Perspective from Lance Morehouse, Co-Coordinator of the King County Parent Coalition for Developmental Disabilities, a program of The Arc of King County

Greetings,

In my years of being involved with The Arc organization and participating in the conversations about people living in institutions and RHC’s, I have been involved in very intense discussions and disagreements about this issue. I will never apologize to anyone for being involved with The Arc and sharing the same values. I would like to add my contribution and perspective to this issue.

My son Lance Jr. had a near drowning accident when he was 7 years old. 3 weeks after the accident, we were told that he was “brain dead” and we as a family needed to make a decision for him to continue on life support or not….. We believed what the doctors told us and as I like to say now, “Lance Jr had other plans”. He lived another 17 years.

Lance Jr. did live outside of our family home for about a year and a half after his accident. He resided in a children’s home with about 16 other children who had significant disabilities until I learned enough about how to care for his medical needs to bring him home. It was the hardest time of my life because no matter how often I visited him or how long I spent there, it was not the same as living at home with his family where he belonged. He came home on Christmas Eve 1991 and it was the best Christmas present I ever received. We had licensed nursing care in our home to help care for him for almost 16 years.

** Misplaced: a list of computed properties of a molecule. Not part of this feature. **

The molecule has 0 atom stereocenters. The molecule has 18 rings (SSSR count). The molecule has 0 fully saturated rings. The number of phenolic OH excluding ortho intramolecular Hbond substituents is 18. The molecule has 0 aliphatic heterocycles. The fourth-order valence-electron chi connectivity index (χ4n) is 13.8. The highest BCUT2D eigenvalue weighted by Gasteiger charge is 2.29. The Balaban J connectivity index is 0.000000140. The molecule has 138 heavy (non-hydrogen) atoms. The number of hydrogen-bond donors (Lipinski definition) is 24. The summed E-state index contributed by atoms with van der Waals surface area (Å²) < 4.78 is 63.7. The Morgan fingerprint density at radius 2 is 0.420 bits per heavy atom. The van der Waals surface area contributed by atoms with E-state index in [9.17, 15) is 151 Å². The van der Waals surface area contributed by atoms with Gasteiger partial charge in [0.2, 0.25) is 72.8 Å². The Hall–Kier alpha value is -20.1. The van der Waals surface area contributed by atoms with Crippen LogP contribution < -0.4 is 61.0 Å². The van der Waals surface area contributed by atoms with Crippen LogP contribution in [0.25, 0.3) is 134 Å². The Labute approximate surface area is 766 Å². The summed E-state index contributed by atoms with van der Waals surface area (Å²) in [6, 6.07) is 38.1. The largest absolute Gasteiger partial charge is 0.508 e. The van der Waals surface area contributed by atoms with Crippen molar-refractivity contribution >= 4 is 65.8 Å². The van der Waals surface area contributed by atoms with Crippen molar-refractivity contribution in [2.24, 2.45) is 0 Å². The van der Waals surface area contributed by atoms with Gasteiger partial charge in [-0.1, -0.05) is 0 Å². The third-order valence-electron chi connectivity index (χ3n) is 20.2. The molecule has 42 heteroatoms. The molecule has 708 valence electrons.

Lance Jr. experienced a full, meaningful life at home with his family despite his significant disabilities. He attended his neighborhood school, shopped in his local community, banked with his neighborhood bank, got his hair cut at the local Fantastic Sams, he pursued employment as an adult.

People knew him. He touched people’s lives. When he passed away a little more than four years ago at the age of 24, 400 people came to his memorial service. 6 months after his accident, we got a call from a talent agency asking if Lance Jr. was willing to be in a Calvin Klein commercial. We were on the right track and the thing that gets me through missing him dearly is to know that he had a good life and experienced as much as possible.